Whilst Sir Geoff has the honour of being the only player to score a hat trick in a World Cup final, he is also one of only two players to ever score a double hat trick in a first class match for West Ham. The other was Vic Watson in 1929.
The date was the 19th October 1968 and the Hammers were sitting in a lofty 6th place whilst Sunderland were 10th in the old First Division. Earlier that season the Hammers had put five past Burnley (the night of the famous “Knees Up” down Green Street), four against West Brom and seven against Bolton in a league Cup tie – all in successive games. However, leading into this match we had only scored one in three as teams had apparently worked us out.
From memory it was a mild day but the pitch was a touch soggy. Three goals in the first half saw our man get his hat trick and Bobby Moore had also scored for a 4-0 lead. When Hurst scored his fourth and West Ham’s fifth in the second half the crowd started to chant “we want six, we want six” and Sir Geoff duly obliged. The “we want seven” chant went up and the only surprise was that it was Trevor Brooking who this time granted the fans wish. Hurst was on five goals now and it was 7-0 as the crowd were singing for eight! Sure enough Hurst banged in his sixth and the Hammers eighth before the end and this time the chants of “we want nine” were not rewarded. Final score 8-0. The West Ham line up that day was; Ferguson, Bonds, Stephenson, Moore, J Charles, Redknapp, Boyce, Peters, Sissons, Brooking and Hurst.
Later that day Hurst admitted that his diving header for his first goal was not actually headed. He had punched the ball in with his fist. Sunderland’s goalkeeper who had such a bad day at the office that day was Jim Montgomery. Four and a half years later he would have a better day when he performed heroics to thwart Leeds in the 1973 FA Cup Final. Famously, the Sunderland manager Bob Stokoe would sprint from the touchline to hug his goalkeeper at the end of the game.
Geoff Hurst scored 41 goals from 49 league and cup games in that 68/69 season. Overall he scored 180 in 411 appearances in Claret and Blue. A true Hammers legend.
Are you looking for the perfect Father’s Day gift for your West Ham-supporting Dad? Blowing Bubbles might just have the answer!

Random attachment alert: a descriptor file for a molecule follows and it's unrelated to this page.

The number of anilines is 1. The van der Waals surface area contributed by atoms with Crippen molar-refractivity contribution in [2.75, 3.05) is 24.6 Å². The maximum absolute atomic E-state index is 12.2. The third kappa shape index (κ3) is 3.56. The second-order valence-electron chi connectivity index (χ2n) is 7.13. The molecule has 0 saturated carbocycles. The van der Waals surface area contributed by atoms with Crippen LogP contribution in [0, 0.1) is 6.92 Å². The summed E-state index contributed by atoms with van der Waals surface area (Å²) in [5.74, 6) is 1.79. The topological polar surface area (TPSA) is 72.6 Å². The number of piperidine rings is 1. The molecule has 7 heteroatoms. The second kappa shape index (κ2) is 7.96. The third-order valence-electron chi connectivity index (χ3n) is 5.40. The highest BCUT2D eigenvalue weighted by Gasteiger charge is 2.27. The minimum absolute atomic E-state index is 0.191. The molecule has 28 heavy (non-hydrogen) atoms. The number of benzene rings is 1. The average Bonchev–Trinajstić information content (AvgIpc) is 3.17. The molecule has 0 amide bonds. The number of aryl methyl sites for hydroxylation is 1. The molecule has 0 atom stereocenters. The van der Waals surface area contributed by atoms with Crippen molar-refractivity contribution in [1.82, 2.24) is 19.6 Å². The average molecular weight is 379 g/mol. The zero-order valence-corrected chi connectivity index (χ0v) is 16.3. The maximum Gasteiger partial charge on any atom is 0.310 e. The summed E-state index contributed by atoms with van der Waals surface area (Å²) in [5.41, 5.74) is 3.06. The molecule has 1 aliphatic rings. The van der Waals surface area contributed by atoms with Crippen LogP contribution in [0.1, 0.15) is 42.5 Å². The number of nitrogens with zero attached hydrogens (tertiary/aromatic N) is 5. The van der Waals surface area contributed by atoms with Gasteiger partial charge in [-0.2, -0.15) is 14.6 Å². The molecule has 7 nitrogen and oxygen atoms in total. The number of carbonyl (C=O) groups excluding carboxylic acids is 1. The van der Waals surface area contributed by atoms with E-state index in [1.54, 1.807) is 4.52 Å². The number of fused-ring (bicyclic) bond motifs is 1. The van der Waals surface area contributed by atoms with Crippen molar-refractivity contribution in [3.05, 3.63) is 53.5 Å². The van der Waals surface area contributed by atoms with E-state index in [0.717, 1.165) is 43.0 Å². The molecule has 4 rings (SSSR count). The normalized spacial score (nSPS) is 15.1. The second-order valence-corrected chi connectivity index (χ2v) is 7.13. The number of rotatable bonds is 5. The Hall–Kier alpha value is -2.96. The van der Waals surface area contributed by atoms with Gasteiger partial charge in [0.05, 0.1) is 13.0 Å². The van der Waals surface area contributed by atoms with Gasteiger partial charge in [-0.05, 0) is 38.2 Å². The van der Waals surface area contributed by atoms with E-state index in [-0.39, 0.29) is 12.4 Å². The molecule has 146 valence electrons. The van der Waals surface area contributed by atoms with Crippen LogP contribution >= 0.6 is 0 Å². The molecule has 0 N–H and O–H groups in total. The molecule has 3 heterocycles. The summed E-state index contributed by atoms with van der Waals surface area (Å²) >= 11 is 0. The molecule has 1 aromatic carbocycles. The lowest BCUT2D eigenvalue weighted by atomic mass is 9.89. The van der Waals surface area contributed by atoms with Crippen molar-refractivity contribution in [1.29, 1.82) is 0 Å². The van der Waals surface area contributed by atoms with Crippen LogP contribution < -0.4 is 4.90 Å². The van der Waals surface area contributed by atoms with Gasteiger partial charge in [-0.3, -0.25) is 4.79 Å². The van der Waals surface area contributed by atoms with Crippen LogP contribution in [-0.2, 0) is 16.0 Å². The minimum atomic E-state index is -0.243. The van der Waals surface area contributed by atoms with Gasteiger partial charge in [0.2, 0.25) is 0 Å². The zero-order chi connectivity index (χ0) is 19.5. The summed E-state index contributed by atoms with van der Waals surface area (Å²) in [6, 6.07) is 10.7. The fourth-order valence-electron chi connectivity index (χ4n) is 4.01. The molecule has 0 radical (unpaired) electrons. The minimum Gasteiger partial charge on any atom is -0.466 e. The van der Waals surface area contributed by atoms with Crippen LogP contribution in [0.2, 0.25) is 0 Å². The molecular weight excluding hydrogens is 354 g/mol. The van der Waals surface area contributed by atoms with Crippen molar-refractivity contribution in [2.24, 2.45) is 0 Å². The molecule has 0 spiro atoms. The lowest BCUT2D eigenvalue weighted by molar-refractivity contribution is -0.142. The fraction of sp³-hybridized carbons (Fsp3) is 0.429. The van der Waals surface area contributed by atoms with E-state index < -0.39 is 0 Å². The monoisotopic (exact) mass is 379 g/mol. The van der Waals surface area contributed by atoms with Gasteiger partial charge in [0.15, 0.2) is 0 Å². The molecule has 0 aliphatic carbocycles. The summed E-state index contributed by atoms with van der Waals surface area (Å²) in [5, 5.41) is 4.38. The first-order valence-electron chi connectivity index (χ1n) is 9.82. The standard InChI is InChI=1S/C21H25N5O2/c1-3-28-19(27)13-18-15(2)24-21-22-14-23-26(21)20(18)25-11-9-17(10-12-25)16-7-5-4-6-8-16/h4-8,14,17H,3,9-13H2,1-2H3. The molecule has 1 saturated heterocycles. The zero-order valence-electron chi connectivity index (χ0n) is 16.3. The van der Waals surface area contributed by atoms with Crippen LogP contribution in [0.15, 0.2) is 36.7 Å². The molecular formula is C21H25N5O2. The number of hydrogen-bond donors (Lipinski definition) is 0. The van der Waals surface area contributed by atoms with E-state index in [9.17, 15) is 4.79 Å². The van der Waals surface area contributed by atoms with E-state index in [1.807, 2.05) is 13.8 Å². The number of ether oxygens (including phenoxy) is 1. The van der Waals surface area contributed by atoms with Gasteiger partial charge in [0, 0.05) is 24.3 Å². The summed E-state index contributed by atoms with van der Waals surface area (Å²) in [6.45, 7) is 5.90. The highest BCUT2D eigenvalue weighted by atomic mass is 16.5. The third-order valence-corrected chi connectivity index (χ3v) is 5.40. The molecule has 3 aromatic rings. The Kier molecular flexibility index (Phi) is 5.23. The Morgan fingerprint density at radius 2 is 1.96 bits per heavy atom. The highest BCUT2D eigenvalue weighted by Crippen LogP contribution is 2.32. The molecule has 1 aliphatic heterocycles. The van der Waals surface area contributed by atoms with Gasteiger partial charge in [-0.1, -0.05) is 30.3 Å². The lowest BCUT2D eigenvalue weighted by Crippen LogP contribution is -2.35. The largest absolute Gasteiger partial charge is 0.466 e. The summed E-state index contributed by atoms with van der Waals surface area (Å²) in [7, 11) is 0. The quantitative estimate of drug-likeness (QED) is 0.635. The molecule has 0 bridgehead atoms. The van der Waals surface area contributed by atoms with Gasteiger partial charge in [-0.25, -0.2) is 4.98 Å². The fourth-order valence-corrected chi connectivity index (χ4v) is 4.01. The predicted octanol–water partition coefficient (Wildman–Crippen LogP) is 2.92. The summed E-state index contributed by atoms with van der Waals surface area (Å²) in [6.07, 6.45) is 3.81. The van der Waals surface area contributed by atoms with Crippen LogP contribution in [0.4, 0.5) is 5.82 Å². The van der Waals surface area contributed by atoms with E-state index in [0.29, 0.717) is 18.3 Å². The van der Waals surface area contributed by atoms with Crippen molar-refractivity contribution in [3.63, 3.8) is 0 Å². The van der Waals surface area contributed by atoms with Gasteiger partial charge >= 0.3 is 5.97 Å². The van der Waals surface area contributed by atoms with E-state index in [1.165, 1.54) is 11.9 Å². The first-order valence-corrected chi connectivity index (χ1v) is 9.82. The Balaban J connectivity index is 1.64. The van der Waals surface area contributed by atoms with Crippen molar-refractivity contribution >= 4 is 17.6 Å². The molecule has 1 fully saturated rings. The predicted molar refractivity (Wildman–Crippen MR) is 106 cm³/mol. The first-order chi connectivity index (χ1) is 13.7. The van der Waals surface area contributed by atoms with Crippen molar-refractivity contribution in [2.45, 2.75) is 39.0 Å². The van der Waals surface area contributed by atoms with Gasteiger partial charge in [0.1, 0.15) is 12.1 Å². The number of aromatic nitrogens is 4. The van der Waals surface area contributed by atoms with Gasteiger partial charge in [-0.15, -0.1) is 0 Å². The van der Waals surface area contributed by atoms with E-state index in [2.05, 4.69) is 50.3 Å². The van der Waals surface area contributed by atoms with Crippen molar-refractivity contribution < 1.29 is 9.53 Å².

The monthly magazine has a Father’s Day offer of 25% off their 10-issue hard copy subscriptions for UK, European and International Hammers.
To take advantage of this offer, visit "blowing-bubbles.co.uk/subscribe”:https://blowing-bubbles.co.uk/subscribe/ and enter FathersDay in the coupon section when checking out with either a UK, Europe or International 10-issue subscription.
Editor David Blackmore, who launched the fanzine in 2012, says anyone purchasing a subscription as a gift for their father will be able to present them with a copy of their June issue on Sunday, 21 June.
“Our June issue is an extraordinary issue in an extraordinary time,” David says. "It’s a terrific memento that beautifully captures life for a West Ham fan since March when we published our last issue.
“It’s arguably one of the best issues we’ve ever produced and I’m sure West Ham Dads up and down the country would love to receive a copy of our June issue on Father’s Day with the promise of nine more to come!”
Blowing Bubbles’ June issue is dedicated to key workers and is their first cover image to not involve a West Ham player. It comes after they weren’t able to print in April and May because their printers were closed.
David continued: "When Boris Johnson announced our lockdown measures, our lockdown measures back in March, it didn’t even cross my mind that this would impact our operation, somewhat ignorantly. If anything, I thought it would give us the opportunity to provide a bit of escapism for you each month.
“As we were applying the final touches to what would have been our April issue, our printers got in touch to say they were stopping the presses. So for the first time since 2012, the Blowing Bubbles express was held up in March (it’s a real place you know, in Cambridgeshire!), waiting for a green light to continue.
“But while the Premier League and the production of our magazine was no match for coronavirus, I think it’s so important that we always remember those who have helped stop it in its tracks.
“Our June issue is dedicated to all of our key workers. From those working in health and social care, education, childcare, food and other necessary. And to those working for key public services, utility workers, public safety, national security, and transport – we wanted to salute the part they’ve played to help keep us safe.